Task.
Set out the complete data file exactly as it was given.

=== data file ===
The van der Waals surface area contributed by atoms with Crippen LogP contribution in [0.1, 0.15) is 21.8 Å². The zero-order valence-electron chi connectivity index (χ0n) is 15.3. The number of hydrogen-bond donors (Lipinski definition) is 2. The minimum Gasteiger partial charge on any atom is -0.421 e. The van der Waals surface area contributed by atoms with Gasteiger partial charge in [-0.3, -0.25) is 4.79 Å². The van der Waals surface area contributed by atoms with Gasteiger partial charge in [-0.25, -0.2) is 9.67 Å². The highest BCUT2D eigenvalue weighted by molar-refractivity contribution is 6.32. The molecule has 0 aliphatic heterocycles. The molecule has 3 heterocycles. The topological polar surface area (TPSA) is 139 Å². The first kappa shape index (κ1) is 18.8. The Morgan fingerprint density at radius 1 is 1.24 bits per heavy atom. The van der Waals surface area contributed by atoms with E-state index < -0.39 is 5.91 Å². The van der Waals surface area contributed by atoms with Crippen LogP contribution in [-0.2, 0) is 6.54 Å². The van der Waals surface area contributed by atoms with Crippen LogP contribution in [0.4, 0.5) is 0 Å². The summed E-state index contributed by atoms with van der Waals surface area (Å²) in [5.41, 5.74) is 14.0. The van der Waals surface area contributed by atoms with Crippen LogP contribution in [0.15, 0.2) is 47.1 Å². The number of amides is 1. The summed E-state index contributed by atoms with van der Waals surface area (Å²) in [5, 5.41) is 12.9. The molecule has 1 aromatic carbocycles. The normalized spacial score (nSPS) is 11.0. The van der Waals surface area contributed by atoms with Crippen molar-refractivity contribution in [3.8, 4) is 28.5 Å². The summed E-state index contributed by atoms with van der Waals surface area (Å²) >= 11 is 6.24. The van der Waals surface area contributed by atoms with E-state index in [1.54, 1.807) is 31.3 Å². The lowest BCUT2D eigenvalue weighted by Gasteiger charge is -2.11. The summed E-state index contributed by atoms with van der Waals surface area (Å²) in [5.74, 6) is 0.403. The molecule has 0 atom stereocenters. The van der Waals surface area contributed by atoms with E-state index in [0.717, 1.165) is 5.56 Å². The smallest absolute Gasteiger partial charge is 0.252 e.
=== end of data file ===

The van der Waals surface area contributed by atoms with Crippen LogP contribution in [0.1, 0.15) is 21.8 Å². The zero-order valence-electron chi connectivity index (χ0n) is 15.3. The number of hydrogen-bond donors (Lipinski definition) is 2. The minimum Gasteiger partial charge on any atom is -0.421 e. The van der Waals surface area contributed by atoms with Gasteiger partial charge in [-0.3, -0.25) is 4.79 Å². The van der Waals surface area contributed by atoms with Gasteiger partial charge in [-0.25, -0.2) is 9.67 Å². The highest BCUT2D eigenvalue weighted by molar-refractivity contribution is 6.32. The molecule has 0 aliphatic heterocycles. The molecule has 3 heterocycles. The topological polar surface area (TPSA) is 139 Å². The first kappa shape index (κ1) is 18.8. The Morgan fingerprint density at radius 1 is 1.24 bits per heavy atom. The van der Waals surface area contributed by atoms with E-state index < -0.39 is 5.91 Å². The van der Waals surface area contributed by atoms with Crippen LogP contribution in [-0.2, 0) is 6.54 Å². The van der Waals surface area contributed by atoms with Crippen LogP contribution in [0.4, 0.5) is 0 Å². The summed E-state index contributed by atoms with van der Waals surface area (Å²) in [5.41, 5.74) is 14.0. The van der Waals surface area contributed by atoms with Crippen LogP contribution in [0.15, 0.2) is 47.1 Å². The number of amides is 1. The summed E-state index contributed by atoms with van der Waals surface area (Å²) in [5, 5.41) is 12.9. The molecule has 1 aromatic carbocycles. The normalized spacial score (nSPS) is 11.0. The van der Waals surface area contributed by atoms with Crippen molar-refractivity contribution in [3.8, 4) is 28.5 Å². The summed E-state index contributed by atoms with van der Waals surface area (Å²) >= 11 is 6.24. The van der Waals surface area contributed by atoms with E-state index in [1.54, 1.807) is 31.3 Å². The lowest BCUT2D eigenvalue weighted by Gasteiger charge is -2.11. The summed E-state index contributed by atoms with van der Waals surface area (Å²) in [5.74, 6) is 0.403. The molecule has 0 atom stereocenters. The van der Waals surface area contributed by atoms with E-state index in [0.717, 1.165) is 5.56 Å². The smallest absolute Gasteiger partial charge is 0.252 e.